Another difficulty is the reduced ability of health staff and ambulances to deploy across certain areas. We are seeing significant numbers of malnourished children, a sign of the displaced people’s fragile nutritional status and lack of food security.
The conflict is even hampering access to something as essential as water. The arrival of displaced people in large numbers in urban and semi-urban areas puts pressure on the water system and the distribution network. The result is that everyone – locals as well as displaced people – find themselves without access to clean water in an environment already hit hard by the consequences of climate change. Many families struggle to fetch enough water for basic daily activities such as cooking and washing.
What is MSF doing to respond?
As a medical organisation focusing on emergency response, we try to adapt to the volatile situation and provide the most comprehensive and timely response wherever it is needed.
We have various regular medical projects in towns and rural areas of the Sahel, Nord, Centre-Nord, Est and Boucle du Mouhoum regions, where we provide impartial assistance, irrespective of people’s ethnicity, political affiliations or religion. We also have mobile teams working in some of the most hard-to-reach areas so that people there have access to healthcare.
As far as we can, we respond to the immediate needs of newly displaced people as they arise – whether for healthcare, shelter, hygiene or water and sanitation – so that they have at least minimal services in the areas to which they have fled. Areas that have absorbed large numbers of new arrivals in recent weeks include Markoye, Gorom Gorom and Sebba, in the Sahel region.
During peaks of violence and emergencies, we support health facilities that have received a high number of wounded people by ensuring staff, medical supplies, medicines or technical advice. This happened following the attack on Solhan, when we supported the health services of Dori and Ouagadougou in providing medical and surgical care to more than 20 seriously injured patients.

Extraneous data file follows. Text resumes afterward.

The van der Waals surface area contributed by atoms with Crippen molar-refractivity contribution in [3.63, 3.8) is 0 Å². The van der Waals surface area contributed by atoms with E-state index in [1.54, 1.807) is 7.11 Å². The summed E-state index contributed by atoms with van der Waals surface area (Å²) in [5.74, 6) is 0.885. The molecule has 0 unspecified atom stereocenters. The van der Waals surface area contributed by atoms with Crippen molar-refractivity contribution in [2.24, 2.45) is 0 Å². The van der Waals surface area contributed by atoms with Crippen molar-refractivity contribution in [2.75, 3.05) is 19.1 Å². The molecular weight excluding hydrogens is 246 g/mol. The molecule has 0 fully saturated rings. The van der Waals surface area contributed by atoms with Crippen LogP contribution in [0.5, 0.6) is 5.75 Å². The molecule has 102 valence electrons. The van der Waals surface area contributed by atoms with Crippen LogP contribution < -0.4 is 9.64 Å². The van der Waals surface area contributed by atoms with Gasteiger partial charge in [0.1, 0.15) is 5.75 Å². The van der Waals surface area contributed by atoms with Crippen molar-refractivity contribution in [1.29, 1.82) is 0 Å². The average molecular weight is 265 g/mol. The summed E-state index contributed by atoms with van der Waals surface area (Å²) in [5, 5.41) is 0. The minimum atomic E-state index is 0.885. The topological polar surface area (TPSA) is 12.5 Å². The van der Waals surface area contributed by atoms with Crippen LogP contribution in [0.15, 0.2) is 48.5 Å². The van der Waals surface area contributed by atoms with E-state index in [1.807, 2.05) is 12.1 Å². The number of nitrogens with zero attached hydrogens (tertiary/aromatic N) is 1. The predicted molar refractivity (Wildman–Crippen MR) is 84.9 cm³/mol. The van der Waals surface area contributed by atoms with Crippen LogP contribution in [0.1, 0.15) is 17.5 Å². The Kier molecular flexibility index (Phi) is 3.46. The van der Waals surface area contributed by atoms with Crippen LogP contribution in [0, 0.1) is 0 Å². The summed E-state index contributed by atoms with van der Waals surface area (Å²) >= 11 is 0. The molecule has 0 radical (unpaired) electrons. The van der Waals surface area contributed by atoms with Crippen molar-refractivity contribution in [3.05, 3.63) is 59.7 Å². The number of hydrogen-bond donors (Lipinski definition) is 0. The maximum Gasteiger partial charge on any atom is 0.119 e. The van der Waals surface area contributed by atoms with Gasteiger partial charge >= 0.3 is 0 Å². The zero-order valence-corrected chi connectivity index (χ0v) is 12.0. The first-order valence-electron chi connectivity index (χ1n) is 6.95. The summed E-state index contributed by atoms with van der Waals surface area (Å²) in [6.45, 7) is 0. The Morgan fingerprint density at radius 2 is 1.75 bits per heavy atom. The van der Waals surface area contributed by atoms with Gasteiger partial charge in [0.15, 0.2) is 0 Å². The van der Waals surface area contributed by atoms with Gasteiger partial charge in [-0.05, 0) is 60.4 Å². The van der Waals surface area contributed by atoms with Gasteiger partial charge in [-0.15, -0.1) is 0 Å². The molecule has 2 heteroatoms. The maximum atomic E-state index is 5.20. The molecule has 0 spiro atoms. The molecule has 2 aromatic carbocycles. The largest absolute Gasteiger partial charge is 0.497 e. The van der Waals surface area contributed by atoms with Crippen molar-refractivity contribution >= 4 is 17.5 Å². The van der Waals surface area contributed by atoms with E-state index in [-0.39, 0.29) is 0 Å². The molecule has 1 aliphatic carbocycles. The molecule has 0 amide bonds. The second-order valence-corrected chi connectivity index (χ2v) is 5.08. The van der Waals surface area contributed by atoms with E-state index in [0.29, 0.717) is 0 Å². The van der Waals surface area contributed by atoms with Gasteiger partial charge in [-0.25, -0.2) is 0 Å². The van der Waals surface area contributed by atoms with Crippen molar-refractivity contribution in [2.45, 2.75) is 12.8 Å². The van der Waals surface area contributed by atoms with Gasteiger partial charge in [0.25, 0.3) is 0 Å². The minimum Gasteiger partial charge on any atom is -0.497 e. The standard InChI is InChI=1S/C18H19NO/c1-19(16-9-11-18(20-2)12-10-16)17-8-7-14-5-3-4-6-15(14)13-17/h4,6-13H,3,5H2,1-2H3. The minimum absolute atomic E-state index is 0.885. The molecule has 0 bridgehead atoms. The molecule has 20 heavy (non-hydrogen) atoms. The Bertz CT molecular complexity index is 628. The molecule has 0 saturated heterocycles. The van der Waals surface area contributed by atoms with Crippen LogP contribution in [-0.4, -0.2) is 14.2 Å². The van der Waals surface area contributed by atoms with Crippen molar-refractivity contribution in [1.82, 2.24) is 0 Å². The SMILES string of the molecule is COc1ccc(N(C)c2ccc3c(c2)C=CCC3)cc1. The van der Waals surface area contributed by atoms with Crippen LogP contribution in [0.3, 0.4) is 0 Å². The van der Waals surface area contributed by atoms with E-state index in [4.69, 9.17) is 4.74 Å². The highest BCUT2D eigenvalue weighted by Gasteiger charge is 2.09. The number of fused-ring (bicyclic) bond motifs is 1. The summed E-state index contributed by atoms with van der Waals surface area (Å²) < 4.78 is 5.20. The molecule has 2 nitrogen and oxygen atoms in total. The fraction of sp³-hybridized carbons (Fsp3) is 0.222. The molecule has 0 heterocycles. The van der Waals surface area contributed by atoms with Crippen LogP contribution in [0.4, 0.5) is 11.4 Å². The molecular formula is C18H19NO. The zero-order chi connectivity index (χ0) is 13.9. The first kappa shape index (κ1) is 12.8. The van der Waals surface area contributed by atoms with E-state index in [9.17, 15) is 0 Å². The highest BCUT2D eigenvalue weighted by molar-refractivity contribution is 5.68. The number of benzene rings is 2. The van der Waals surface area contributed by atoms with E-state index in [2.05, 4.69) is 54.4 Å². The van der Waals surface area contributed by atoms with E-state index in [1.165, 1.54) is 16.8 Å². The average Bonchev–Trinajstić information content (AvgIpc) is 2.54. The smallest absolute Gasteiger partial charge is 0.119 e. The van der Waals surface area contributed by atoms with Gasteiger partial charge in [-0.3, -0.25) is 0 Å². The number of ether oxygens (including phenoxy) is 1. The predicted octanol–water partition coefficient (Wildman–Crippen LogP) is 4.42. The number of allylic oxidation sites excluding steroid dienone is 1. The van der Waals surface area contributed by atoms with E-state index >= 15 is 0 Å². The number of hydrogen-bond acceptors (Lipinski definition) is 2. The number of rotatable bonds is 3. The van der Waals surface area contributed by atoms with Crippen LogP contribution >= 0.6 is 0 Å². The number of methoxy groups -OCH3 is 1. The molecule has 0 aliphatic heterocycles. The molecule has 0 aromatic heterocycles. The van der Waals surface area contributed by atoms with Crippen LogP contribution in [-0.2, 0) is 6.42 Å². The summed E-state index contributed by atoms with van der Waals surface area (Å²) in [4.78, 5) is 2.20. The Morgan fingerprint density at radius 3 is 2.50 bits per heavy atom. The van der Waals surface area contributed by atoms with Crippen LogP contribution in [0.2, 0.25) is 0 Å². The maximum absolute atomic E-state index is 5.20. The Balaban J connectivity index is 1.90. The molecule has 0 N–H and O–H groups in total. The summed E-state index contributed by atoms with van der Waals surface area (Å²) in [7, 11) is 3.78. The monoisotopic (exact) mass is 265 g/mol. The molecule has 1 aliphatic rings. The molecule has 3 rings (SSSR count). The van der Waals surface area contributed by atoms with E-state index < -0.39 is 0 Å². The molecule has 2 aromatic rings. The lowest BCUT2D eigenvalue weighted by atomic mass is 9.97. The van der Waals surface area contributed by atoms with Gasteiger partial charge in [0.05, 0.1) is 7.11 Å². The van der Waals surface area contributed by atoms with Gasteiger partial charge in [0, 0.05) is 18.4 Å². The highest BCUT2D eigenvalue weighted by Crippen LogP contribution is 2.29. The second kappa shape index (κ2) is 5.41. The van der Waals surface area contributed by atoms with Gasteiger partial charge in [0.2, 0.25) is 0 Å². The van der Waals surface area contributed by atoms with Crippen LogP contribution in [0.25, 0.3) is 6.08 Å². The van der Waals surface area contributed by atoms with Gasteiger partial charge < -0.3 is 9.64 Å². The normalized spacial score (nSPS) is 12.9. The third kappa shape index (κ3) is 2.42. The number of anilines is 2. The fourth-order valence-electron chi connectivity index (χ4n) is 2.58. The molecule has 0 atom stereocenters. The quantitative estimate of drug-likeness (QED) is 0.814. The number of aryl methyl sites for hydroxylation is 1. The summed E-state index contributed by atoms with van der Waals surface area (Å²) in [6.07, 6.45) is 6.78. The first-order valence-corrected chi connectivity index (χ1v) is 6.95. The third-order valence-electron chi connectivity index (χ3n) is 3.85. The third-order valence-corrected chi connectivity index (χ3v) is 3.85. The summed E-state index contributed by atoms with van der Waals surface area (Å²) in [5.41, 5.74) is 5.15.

Providing clean water is also a key component of our work in Burkina Faso.
What are your main concerns for the coming months?
With the conflict continuing unabated for years, the region has entered a state of protracted crisis, which is likely to become increasingly neglected over time. This is due to logistical and security issues, which make it challenging to provide assistance, but also due to the multiple other emergencies happening around the world.
Although some other humanitarian organisations are already responding in the region, much more is needed, including adapting the response to the continuous spikes in violence. There also needs to be a steady supply of food for the displaced people so that children, pregnant women and women of childbearing age do not become malnourished, as the conflict increases people’s risk of suffering this disease.
The level of humanitarian and medical needs is extremely high. Our teams are working in a very demanding and volatile security environment and it is crucial that they have unhindered access to reach people in need in a timely manner, wherever they are.